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South Philly principal had troubles in NJ

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South Philadelphia High School principal LaGreta Brown, who has been notably silent during the recent controversy regarding the safety of Asian students, once received a “no-confidence” vote from her faculty when she was principal of Atlantic City High School.

[EDIT: After a press conference Friday morning, when asked for comment about the controversies around her tenure in Atlantic City, Brown said, "It speaks for itself that all the issues were resolved."}

The New Jersey State attorney general’s office also once tried to strip her of her administrative license after allegations that she had endangered children by ordering the fire alarm system of Atlantic City High School to be dismantled during a trash-can fire. The charges, however, were dismissed by the NJ Department of Education in 2007 after an investigation.

After the “no-confidence” vote, Brown was later transferred to lead an alternative high school. She was then sent to an elementary school in the district.

An article in the Press of Atlantic City on Nov. 4, 2006 said that the “no confidence” vote came after allegations that she "mistreated students and staff."

School District spokesman Fernando Gallard said that there will be a press conference with Brown Friday morning at 10:15.

He also pointed out that the allegations against Brown in Atlantic City "were completely investigated and she was exonerated,” and added that no confidence votes “happen to principals all the time.” He said that her job as principal is to manage the crisis from inside, not make public comments. He noted that some students told the School Reform Commission on Wednesday that Brown, who became principal of South Philly in September, had walked them home and personally looked out for their safety.

The Notebook asked Gallard to make Brown available to respond to these reports, all of which are on the public record, and give her side of why her tenure in Atlantic City was so controversial. He said she would not speak until the Friday press conference.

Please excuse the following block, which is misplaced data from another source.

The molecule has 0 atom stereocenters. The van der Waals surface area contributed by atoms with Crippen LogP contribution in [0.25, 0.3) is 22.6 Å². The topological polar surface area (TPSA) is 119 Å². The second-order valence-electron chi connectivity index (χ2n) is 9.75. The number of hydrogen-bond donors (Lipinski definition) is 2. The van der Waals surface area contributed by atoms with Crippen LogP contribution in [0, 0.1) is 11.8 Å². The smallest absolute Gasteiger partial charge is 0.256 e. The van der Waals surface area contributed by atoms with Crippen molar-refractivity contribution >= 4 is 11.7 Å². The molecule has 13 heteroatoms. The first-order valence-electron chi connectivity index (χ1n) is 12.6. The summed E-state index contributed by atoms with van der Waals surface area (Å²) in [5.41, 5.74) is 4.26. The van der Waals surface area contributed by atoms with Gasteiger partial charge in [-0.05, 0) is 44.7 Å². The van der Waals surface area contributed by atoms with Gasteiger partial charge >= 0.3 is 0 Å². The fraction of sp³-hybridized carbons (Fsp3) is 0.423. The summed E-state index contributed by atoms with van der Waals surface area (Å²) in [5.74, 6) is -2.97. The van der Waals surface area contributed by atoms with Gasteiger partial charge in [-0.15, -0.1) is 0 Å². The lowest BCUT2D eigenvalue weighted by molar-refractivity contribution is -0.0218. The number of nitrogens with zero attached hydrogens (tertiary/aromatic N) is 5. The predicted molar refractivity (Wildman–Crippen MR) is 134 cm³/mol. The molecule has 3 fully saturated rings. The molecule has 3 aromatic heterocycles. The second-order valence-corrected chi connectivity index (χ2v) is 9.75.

Clearly, there are many reasons why principals get into conflict with their staffs, parents and students -- and with their superintendent -- not all of which are deserved or primarily the principal's fault. The issues and incidents in Brown's past nevertheless raise questions about why she was recruited and considered the right fit for a school that needs to heal wounds and deal sensitively with ethnic and other conflict.

According to reports in the Press, Brown's tenure as a principal in the city had several rough spots. In 2000, shortly after she became the first female principal of Atlantic City High, a warrant was issued when she failed to appear in court for a harassment suit from a former cafeteria worker. In 2002, her contract was renewed to lead the high school by the Board of Education in a 7-3 vote, against the recommendation of the superintendent. That year, the city fire department found 63 fire violations in the building, with two counts of falsifying fire reports "that lead directly back to Brown," according to the Press. And a teacher who accused her of harassment after she denied him a day off to observe Passover resigned after he realized she would not be reprimanded.

Brown was suspended with pay in 2007 from her position at the New York Avenue school for unspecified charges of "insubordination." At that time, at least one parent came to her defense at a school board meeting, saying that she was on the "hit list" of the district's superintendent, Fred Nickles.

Web Editor Erika Owens also contributed to this article.

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Dale Mezzacappa

@dalemezz
Dale is a contributing editor at the Notebook. She has reported on education since 1986, most of that time with The Philadelphia Inquirer.

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